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Collectors who value the authentic product will restrict their collection to hand made products made of only the traditional natural fibers, wool, cotton and silk. True aficionados of oriental rugs appreciate the time honored traditions that were the genesis of this art form. There are cheap imitations, but they will not last for generations to come and are not acceptable to collectors.
These fibers were chosen for their ability to hold various colors of dye. The rugs typically have vibrant, intricate designs that require a range of colors to produce. Some of the earliest rugs produced date back as far as 400 B. C. These are works of art that are carefully preserved and displayed in museums or homes of wealthy people. However, the age speaks to the longevity of the heavy textiles.
Wool is a strong fabric that was and is readily available. Cotton makes a solid foundation for the rug, as it can be very tightly woven. Silk may be considered the top of the line since silk is more expensive. A silk rug is beautiful but may not be as durable as a rug woven from wool. Often silk rugs are used as wall hangings rather than floor coverings. These are highly treasured possessions.
Originally, spinning wheels were used for transforming the fibers into yarn. With the invention of spinning machines the process took much less time. However, some manufacturers continue to sell only hand woven products since this may be preferred by the connoisseur.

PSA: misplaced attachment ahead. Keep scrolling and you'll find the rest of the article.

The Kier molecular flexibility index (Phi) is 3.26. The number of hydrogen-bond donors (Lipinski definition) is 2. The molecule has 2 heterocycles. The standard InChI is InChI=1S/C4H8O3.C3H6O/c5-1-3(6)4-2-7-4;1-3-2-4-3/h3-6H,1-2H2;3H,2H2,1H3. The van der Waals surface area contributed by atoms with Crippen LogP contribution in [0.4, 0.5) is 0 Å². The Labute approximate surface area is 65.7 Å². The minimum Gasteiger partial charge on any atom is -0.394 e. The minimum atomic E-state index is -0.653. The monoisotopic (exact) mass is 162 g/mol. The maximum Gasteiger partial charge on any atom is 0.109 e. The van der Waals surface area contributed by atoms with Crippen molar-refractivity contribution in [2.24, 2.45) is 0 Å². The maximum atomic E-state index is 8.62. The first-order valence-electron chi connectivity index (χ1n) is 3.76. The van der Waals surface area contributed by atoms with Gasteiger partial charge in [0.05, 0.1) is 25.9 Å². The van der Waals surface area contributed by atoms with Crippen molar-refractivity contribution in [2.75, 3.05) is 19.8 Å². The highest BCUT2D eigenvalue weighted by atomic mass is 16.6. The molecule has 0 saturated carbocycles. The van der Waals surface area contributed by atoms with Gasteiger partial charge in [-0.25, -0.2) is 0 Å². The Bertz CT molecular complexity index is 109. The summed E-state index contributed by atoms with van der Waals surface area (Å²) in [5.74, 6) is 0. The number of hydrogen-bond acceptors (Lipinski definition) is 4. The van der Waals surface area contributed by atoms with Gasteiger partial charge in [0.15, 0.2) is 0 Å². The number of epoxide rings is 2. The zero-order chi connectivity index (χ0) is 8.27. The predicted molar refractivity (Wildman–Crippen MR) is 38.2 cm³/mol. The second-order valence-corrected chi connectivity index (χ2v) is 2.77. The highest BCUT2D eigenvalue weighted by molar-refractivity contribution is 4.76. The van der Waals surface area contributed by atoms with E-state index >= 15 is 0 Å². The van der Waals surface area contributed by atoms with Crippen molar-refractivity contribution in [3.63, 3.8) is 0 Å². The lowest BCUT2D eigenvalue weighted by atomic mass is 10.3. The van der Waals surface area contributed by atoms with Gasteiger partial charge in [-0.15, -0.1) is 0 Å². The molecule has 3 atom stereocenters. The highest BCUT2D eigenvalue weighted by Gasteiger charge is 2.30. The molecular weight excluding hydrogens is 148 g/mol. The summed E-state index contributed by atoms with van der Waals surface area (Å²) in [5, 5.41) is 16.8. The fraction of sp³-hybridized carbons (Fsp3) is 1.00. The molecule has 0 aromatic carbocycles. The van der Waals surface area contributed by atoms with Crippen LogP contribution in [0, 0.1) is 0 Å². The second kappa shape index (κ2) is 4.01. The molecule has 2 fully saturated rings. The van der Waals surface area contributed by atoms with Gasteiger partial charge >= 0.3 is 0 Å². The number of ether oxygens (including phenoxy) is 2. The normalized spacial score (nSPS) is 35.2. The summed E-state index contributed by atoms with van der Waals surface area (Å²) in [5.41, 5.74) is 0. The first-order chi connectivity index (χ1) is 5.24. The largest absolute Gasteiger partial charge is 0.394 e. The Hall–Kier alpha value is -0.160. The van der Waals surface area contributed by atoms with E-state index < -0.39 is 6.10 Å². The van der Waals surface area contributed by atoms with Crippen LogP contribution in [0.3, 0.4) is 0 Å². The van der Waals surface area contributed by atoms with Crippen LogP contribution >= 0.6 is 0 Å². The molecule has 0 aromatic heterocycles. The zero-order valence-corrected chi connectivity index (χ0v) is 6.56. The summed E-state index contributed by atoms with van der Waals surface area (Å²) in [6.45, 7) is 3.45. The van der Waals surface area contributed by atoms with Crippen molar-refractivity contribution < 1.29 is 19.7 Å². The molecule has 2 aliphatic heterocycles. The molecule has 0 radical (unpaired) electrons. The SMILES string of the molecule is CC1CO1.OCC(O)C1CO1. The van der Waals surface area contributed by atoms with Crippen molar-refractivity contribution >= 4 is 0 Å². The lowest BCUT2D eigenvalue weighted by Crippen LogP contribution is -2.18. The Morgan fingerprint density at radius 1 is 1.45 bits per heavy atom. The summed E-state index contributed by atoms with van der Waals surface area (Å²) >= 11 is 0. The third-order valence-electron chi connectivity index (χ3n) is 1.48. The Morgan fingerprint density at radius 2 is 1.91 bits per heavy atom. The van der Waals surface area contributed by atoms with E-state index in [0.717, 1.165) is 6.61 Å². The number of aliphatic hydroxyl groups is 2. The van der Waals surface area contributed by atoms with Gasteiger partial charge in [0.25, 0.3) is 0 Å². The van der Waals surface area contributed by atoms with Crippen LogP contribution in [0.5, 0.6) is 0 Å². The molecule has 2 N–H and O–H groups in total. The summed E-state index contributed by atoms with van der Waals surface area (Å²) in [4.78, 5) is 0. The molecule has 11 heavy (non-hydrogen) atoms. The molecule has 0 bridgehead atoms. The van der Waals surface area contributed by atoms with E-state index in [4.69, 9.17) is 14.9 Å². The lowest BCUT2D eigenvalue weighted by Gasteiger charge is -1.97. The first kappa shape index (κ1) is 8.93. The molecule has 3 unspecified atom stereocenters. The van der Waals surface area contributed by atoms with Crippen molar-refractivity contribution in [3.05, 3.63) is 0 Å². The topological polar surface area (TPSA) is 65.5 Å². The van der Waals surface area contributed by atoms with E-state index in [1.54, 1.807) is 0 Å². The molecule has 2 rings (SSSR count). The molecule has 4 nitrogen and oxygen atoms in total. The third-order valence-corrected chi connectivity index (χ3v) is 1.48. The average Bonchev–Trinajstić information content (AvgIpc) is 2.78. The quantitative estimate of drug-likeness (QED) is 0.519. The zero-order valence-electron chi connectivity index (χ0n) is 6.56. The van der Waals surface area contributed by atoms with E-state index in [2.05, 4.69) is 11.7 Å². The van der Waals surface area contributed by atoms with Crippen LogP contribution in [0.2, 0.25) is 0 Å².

Every component used in the early years was natural. Dyes were made for insects and other natural sources. Artisans were restricted to the colors that occurred naturally in their environment. Synthetic dyes opened up a whole new world of color and allowed for more intricate designs.
Once the yarn is created, the next step is to use a loom to construct the fabric of the rug. There are vertical looms and horizontal looms. The vertical looms allow for flexibility in the size of the finished product as one section can be moved to the back of a loom allowing the size to expand. Horizontal looms limit the size of the rug to the beam length.
The price range for an oriental rug ranges from a few hundred dollars to several thousands of dollars. The less expensive rugs may be practical for everyday use, but are considered to be of lesser quality. The fabric is usually synthetic and most certainly not hand woven with the less costly product. The quality of dye used may not be able to stand the test of time. The rug can still be beautiful, but it may be considered less authentic.
A collector will want an oriental rug that is authentic to the history of the art form. A family with pets or small children may prefer the practical synthetic versions that are easier to clean and less expensive. In either case, the rug will bring beauty to any room.
Read more about Oriental Rugs From Old To New.